U no longer live in "flats", U live in "apartment".
Yes. Although, I don't quite understand the use of 'no longer.'
U don't stand in a "queue", you are in a "line".
Many people use 'queue.' Many people use 'line.'
U no longer "like" something, U "appreciate" it.
To like and to appreciate are two different things.
"#" is not "hash", it's "pound".
Yes, and most delightfully of all, in Mexico it's 'el gato' (the cat).
U R not "deaf", U have "impaired hearing".
No, some people are deaf, some are 'hard of hearing,' some have a hearing impairment.
U R not "lunatic", U are just "mentally challenged".
No, I sometimes feel like a lunatic.'Mentally challenged' is an expression used to describe people with some form of mental retardation or other cognitive problem.
U R not "disgusting" U R "sick".
I try not to be disgusting. It is a word in very common use. Many, many young people use the word 'sick' to express their admiration for a song, an idea, clothing, etc. 'Sick' can also be used to describe thoughts or actions the speaker regards as warped or cruel.
U can't get "surprised" U get "zapped".
I would never use 'zapped' to mean surprised. I would use it to mean what happens if one receives an electric shock.
U don't "schedule" a meeting, U "skejule" it.
I have never seen this spelling.
U never "joke", U just "kid".
No, I joke.
U never "increase" the pressure, U always "crank" it up.
Again, no I don't crank up anything. Sometimes people say, 'crank up the volume.'
U never ask for a pencil "rubber" U ask for an “eraser”.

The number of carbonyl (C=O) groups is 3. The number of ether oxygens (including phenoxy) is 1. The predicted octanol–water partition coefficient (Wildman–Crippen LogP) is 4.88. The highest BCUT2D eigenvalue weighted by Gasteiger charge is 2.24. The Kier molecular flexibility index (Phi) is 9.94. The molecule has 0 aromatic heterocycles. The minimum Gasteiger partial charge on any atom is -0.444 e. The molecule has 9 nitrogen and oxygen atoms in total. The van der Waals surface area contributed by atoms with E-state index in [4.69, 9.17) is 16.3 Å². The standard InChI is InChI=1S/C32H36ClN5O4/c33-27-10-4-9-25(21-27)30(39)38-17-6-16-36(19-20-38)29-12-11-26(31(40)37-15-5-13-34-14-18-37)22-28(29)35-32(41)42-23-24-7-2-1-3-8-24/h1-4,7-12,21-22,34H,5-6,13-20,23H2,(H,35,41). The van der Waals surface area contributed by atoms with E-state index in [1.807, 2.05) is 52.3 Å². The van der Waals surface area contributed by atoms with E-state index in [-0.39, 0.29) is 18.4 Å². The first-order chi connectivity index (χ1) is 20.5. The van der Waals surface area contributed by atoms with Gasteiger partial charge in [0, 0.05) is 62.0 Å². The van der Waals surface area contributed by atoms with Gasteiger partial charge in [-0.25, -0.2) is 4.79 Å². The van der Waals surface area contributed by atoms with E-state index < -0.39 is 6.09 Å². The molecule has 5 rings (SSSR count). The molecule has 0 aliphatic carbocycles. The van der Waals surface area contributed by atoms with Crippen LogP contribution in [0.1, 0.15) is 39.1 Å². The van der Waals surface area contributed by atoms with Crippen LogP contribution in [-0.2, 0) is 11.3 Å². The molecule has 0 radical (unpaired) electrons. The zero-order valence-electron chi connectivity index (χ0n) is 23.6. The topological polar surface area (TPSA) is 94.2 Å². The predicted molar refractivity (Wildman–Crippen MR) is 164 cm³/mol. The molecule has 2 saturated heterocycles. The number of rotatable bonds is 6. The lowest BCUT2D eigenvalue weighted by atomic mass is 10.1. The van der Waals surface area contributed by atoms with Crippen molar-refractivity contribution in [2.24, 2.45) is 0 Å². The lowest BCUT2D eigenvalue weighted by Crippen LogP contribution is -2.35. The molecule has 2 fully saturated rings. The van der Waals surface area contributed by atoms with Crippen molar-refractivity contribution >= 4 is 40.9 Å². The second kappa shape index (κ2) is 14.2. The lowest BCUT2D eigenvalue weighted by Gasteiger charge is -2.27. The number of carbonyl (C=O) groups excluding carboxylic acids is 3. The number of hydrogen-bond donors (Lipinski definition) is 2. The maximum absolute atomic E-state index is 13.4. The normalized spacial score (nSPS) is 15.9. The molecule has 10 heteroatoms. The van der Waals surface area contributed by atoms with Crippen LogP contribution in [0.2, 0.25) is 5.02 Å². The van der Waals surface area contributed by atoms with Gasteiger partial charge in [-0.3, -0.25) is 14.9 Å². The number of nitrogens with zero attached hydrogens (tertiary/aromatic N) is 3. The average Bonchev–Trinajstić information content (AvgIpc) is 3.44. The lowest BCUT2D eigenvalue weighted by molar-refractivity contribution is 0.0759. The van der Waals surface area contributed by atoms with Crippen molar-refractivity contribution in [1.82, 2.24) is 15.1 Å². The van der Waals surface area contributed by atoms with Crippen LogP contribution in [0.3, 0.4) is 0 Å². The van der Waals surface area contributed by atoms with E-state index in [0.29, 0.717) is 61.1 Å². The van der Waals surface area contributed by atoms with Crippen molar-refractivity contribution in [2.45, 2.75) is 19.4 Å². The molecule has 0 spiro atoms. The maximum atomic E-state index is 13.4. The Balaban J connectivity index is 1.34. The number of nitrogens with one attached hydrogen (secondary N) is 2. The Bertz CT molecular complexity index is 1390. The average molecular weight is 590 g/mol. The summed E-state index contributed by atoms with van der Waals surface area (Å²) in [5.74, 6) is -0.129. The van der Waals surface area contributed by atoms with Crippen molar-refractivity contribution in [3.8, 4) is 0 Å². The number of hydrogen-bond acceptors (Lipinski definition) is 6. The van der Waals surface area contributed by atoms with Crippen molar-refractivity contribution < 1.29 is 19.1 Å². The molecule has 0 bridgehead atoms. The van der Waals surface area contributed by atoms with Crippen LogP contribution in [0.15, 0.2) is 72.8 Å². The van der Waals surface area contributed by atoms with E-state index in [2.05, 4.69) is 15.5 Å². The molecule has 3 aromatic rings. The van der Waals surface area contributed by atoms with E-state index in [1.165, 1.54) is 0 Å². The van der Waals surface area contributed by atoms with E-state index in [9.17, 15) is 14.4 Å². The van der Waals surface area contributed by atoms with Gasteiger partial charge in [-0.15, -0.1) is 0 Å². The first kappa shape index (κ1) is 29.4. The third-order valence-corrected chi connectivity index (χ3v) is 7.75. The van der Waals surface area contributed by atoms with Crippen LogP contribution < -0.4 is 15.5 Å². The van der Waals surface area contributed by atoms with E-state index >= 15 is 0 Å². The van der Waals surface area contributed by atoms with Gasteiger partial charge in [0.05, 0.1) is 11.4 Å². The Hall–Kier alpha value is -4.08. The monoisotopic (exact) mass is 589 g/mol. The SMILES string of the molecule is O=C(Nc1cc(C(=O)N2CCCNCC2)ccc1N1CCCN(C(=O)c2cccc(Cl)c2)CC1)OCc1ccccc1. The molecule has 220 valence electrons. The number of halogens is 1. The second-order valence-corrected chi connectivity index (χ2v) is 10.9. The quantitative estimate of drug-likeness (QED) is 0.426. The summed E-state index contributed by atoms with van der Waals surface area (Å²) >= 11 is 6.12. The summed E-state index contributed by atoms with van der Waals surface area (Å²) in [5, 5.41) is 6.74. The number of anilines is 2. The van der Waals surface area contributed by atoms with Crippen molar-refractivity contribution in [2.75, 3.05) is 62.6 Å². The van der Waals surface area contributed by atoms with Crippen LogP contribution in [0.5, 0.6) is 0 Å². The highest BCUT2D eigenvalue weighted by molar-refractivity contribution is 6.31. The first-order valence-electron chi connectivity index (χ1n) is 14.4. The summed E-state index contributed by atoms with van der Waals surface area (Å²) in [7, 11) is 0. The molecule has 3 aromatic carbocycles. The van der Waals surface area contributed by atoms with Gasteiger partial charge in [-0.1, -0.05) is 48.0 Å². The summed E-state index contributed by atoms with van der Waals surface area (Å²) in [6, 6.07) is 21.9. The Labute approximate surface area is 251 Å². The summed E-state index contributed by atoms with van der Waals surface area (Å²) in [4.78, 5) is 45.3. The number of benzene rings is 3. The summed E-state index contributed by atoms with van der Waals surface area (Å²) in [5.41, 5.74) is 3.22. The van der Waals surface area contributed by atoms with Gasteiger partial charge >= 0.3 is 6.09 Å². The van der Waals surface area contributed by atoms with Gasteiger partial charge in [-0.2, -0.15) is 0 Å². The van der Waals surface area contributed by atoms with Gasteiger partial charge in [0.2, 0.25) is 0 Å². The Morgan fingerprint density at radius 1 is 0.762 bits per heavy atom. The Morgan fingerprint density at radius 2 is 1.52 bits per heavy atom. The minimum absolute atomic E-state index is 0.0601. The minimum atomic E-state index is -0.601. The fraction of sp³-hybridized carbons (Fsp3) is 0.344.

Yes. In the U.S., condoms are called 'rubbers (among other things).
U don't try to find a “lift”... U find an “elevator”.
U no more ask for a “route” but for a "RAUT"
I have never seen this spelling.
U don't ask somebody "How r u?" U say "What's up dude?" or U say “How U DOIN "
I don't use any of these three. I may ask someone, 'How are you?, but never How r u? I also might ask, 'How's it going?'
U never go to “see” a game U go to “watch” a game.
Yes, because seeing is a passive activity, while watching is an active one.
If U see "World" champions (or Series), read "USA" champions (or Series).
It would depend on the sport.
There's no "zero" but "O", no "Z" but "zee".
I'm not sure what this means. There is 'zero' and there is 'z.'
There's no “FULL STOP” after a statement, there's a “PERIOD”.
If someone gets “angry” at U, U get "flamed".
U Drive Ur car on “Parkways” and always park your car in the “Drive Way!”
Some broad and scenic roads are called parkways. People do, indeed, park in driveways (all one word).
You do not ask for “brinjal ...” ask for “Egg Plant”. Also there are no “lady’s finger”, Corporation “Okra”
Yes, eggplant or aubergine. Yes, okra. What does Corporation 'Okra' mean?
You do not say "He is a trouble creator". Rather u say "He's a pain in my ass"!
No, I don't. I might say troublemaker.
U do not say, it’s a “trivial job”, you say it’s a “seat of the pants work”.
To do something by the 'seat of one's pants' usually means the same thing as 'by the skin of one's teeth,' that is 'just barely.' (She passed that class by the skin of her teeth. He escaped being arrested by the seat of his pants.) I have never heard it used to describe a trivial job.
Well u don’t say life is “boring” u say “LIFE SUCKS”!!!!!
I never, ever say this. I find it offensive and ugly.
In short U don't speak “English”, U speak “AMERICAN”
Is this true?
- For Teachers